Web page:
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History of the Queen's Park Football Club 1867 - 1917
Chapter III.—The Pioneers


Mr. Mungo Ritchie, the first president of the Queen's Park, left the next year, as he resigned from the club in 1868 on the occasion of his marriage, though pressed to remain a member. A deputation was sent to him to request him to withdraw his resignation, but he asked that his name be taken off the roll.

Mr. Lewis Black came from the North Country— Grantown-on-Spey. He occupied the chair at the meeting at which the Queen's Park was formed, 9th July, 1867, and at that meeting was elected captain, with a seat on committee. He was promoted to the presidential chair in 1868, and appointed secretary, April, 1869, but did not accept the office, remaining on committee, however. He did excellent service for the club on committee, on which he sat until April, 1871. He remained a member of the club until 1875, when his name ceases to appear on the roll.

Mr. Alexander Gladstone, jun., resigned from committee in June, 1868, business engagements preventing him from taking part in the committee meetings, and as his name is not to be found on the 1869 roll he must be assumed to have left the club on his resignation from committee.

Mr. J. C. Grant, one of the original members of committee of the Queen's Park in 1867, occupied the position of goalkeeper for five years, and during that space of time he never lost a goal, nor even a touch down, in an official match, and this latter Rugby relic often decided a game up to 1872. Mr. Grant is with us to-day, and has a lively recollection of all his old confreres in the club. He took a great interest in legislative matters until 1873, when he resigned, owing to the strong views he entertained regarding the election of a patron, to which he was opposed. The committee decided otherwise, and he left. The modern managers of Queen's Park have recently discovered Mr. Grant was still in the and of the living, and have elected him an honorary member of the club. His information regarding the past has ,been most valuable, and has thrown light on many points hitherto considered obscure.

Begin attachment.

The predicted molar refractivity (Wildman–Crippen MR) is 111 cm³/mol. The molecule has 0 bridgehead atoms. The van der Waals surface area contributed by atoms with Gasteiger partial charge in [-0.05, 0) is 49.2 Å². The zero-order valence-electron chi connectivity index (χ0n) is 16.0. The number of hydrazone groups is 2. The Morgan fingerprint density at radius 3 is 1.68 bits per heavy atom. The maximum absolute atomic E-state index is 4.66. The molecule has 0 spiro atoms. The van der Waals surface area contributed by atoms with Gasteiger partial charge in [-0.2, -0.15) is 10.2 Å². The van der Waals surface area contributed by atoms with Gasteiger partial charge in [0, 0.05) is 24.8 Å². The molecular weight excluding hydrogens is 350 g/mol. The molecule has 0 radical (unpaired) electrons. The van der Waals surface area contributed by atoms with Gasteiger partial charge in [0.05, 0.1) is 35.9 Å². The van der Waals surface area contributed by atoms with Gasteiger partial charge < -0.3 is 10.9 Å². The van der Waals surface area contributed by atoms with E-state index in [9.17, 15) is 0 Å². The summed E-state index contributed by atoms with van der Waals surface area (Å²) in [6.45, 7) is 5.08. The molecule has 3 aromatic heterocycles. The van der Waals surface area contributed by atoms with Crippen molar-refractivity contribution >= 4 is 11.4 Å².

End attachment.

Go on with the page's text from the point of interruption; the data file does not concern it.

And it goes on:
Mr. J. C. Grant is very emphatic in his opinion that the quick success of the Queen's Park is due to no person more than Mr. H. N. Smith, of Smith & Wellstood, Dixon Street, an early member, and president of the club in season 1871-72, who, by notices to the press, and more particularly to the " North British Daily Mail" and "Glasgow Herald," kept the club before the public. Having a literary gift—the poetry regarding the Hamilton Gymnasium match is attributed to him, a copy of which is now a treasured possession of the club—he wrote brief reports of the doings of the club from time to time, and these ultimately led to the newspapers themselves taking up the sport. Thus we find excellent reports of the first International match at Partick in 1872 in both the "Glasgow Herald" and "Daily Mail," and fully a column report of the game between the Queen's Park and the Wanderers, telegraphed from London next day, 6th February, 1876. The racy account of the first crosscountry paper chase in the "Herald" of 18th October, 1870, given elsewhere, was no doubt contributed by Mr. Smith. He also took a prominent part in the management of the club, and, as well as being its president, served for several years on committee.